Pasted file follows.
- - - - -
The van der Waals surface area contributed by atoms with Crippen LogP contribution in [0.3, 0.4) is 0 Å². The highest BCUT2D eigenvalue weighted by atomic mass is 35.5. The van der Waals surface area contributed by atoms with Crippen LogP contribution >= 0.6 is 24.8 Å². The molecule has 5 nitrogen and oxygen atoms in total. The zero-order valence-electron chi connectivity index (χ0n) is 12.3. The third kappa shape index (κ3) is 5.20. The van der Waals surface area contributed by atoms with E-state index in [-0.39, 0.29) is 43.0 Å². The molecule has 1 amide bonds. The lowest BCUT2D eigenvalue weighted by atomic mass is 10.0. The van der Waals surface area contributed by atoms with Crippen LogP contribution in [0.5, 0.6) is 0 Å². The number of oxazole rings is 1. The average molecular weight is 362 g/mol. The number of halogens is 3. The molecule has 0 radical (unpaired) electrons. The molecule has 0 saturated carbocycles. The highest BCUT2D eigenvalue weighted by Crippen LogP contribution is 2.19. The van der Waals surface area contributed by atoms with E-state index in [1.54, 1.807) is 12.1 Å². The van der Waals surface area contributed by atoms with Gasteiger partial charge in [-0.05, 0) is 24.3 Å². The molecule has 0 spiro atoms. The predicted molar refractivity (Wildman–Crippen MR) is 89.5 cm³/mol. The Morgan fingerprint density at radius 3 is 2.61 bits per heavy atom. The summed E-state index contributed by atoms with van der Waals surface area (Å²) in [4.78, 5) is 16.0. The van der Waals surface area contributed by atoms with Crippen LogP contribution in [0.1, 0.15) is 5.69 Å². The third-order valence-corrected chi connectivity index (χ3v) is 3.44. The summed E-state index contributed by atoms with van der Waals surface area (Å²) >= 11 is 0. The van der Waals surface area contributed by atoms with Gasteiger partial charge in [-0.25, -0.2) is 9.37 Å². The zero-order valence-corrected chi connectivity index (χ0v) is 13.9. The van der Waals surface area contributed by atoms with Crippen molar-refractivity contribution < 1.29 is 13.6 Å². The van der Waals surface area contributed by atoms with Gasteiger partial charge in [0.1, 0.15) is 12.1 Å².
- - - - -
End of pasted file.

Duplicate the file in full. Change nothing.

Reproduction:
The van der Waals surface area contributed by atoms with Crippen LogP contribution in [0.3, 0.4) is 0 Å². The highest BCUT2D eigenvalue weighted by atomic mass is 35.5. The van der Waals surface area contributed by atoms with Crippen LogP contribution >= 0.6 is 24.8 Å². The molecule has 5 nitrogen and oxygen atoms in total. The zero-order valence-electron chi connectivity index (χ0n) is 12.3. The third kappa shape index (κ3) is 5.20. The van der Waals surface area contributed by atoms with E-state index in [-0.39, 0.29) is 43.0 Å². The molecule has 1 amide bonds. The lowest BCUT2D eigenvalue weighted by atomic mass is 10.0. The van der Waals surface area contributed by atoms with Crippen LogP contribution in [0.5, 0.6) is 0 Å². The number of oxazole rings is 1. The average molecular weight is 362 g/mol. The number of halogens is 3. The molecule has 0 radical (unpaired) electrons. The molecule has 0 saturated carbocycles. The highest BCUT2D eigenvalue weighted by Crippen LogP contribution is 2.19. The van der Waals surface area contributed by atoms with E-state index in [1.54, 1.807) is 12.1 Å². The van der Waals surface area contributed by atoms with Gasteiger partial charge in [-0.05, 0) is 24.3 Å². The molecule has 0 spiro atoms. The predicted molar refractivity (Wildman–Crippen MR) is 89.5 cm³/mol. The Morgan fingerprint density at radius 3 is 2.61 bits per heavy atom. The summed E-state index contributed by atoms with van der Waals surface area (Å²) in [4.78, 5) is 16.0. The van der Waals surface area contributed by atoms with Crippen LogP contribution in [0.1, 0.15) is 5.69 Å². The third-order valence-corrected chi connectivity index (χ3v) is 3.44. The summed E-state index contributed by atoms with van der Waals surface area (Å²) >= 11 is 0. The van der Waals surface area contributed by atoms with Gasteiger partial charge in [-0.25, -0.2) is 9.37 Å². The zero-order valence-corrected chi connectivity index (χ0v) is 13.9. The van der Waals surface area contributed by atoms with Crippen molar-refractivity contribution < 1.29 is 13.6 Å². The van der Waals surface area contributed by atoms with Gasteiger partial charge in [0.1, 0.15) is 12.1 Å².